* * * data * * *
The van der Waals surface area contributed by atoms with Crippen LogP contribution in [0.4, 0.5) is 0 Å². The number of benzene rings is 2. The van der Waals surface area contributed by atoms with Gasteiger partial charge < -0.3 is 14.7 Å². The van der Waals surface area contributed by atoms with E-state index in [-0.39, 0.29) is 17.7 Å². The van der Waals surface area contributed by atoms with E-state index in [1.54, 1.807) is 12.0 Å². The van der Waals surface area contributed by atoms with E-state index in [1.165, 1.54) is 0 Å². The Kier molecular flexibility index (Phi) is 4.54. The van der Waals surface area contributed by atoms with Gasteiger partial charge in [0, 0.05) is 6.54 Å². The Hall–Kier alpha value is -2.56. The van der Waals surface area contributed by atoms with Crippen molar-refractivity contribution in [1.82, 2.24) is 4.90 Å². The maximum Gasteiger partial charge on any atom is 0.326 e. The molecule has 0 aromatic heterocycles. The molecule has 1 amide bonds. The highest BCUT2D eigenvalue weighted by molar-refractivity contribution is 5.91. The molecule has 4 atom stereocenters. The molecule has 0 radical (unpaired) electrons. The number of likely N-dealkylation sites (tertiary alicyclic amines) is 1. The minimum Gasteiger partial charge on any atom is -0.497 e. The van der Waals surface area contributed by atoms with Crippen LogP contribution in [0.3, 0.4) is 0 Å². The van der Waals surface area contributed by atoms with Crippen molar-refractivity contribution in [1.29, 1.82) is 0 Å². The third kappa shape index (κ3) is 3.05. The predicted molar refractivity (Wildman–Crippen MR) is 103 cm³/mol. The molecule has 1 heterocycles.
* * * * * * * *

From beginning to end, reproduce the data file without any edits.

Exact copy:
The van der Waals surface area contributed by atoms with Crippen LogP contribution in [0.4, 0.5) is 0 Å². The number of benzene rings is 2. The van der Waals surface area contributed by atoms with Gasteiger partial charge < -0.3 is 14.7 Å². The van der Waals surface area contributed by atoms with E-state index in [-0.39, 0.29) is 17.7 Å². The van der Waals surface area contributed by atoms with E-state index in [1.54, 1.807) is 12.0 Å². The van der Waals surface area contributed by atoms with E-state index in [1.165, 1.54) is 0 Å². The Kier molecular flexibility index (Phi) is 4.54. The van der Waals surface area contributed by atoms with Gasteiger partial charge in [0, 0.05) is 6.54 Å². The Hall–Kier alpha value is -2.56. The van der Waals surface area contributed by atoms with Crippen molar-refractivity contribution in [1.82, 2.24) is 4.90 Å². The maximum Gasteiger partial charge on any atom is 0.326 e. The molecule has 0 aromatic heterocycles. The molecule has 1 amide bonds. The highest BCUT2D eigenvalue weighted by molar-refractivity contribution is 5.91. The molecule has 4 atom stereocenters. The molecule has 0 radical (unpaired) electrons. The number of likely N-dealkylation sites (tertiary alicyclic amines) is 1. The minimum Gasteiger partial charge on any atom is -0.497 e. The van der Waals surface area contributed by atoms with Crippen LogP contribution in [0.3, 0.4) is 0 Å². The van der Waals surface area contributed by atoms with Crippen molar-refractivity contribution in [1.29, 1.82) is 0 Å². The third kappa shape index (κ3) is 3.05. The predicted molar refractivity (Wildman–Crippen MR) is 103 cm³/mol. The molecule has 1 heterocycles.